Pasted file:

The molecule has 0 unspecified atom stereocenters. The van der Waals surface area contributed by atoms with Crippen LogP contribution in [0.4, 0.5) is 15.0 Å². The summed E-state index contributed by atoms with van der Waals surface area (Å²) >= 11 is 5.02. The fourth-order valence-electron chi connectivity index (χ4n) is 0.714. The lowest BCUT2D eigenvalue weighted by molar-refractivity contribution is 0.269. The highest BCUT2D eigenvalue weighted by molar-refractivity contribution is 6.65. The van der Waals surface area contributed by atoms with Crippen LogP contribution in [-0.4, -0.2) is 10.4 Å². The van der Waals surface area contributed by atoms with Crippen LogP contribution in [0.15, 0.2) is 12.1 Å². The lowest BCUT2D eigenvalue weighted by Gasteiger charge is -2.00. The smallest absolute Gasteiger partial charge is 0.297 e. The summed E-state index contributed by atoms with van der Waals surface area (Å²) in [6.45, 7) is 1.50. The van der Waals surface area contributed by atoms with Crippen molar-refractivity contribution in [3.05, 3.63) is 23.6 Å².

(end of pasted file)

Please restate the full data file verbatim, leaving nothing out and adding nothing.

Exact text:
The molecule has 0 unspecified atom stereocenters. The van der Waals surface area contributed by atoms with Crippen LogP contribution in [0.4, 0.5) is 15.0 Å². The summed E-state index contributed by atoms with van der Waals surface area (Å²) >= 11 is 5.02. The fourth-order valence-electron chi connectivity index (χ4n) is 0.714. The lowest BCUT2D eigenvalue weighted by molar-refractivity contribution is 0.269. The highest BCUT2D eigenvalue weighted by molar-refractivity contribution is 6.65. The van der Waals surface area contributed by atoms with Crippen LogP contribution in [-0.4, -0.2) is 10.4 Å². The van der Waals surface area contributed by atoms with Crippen LogP contribution in [0.15, 0.2) is 12.1 Å². The lowest BCUT2D eigenvalue weighted by Gasteiger charge is -2.00. The smallest absolute Gasteiger partial charge is 0.297 e. The summed E-state index contributed by atoms with van der Waals surface area (Å²) in [6.45, 7) is 1.50. The van der Waals surface area contributed by atoms with Crippen molar-refractivity contribution in [3.05, 3.63) is 23.6 Å².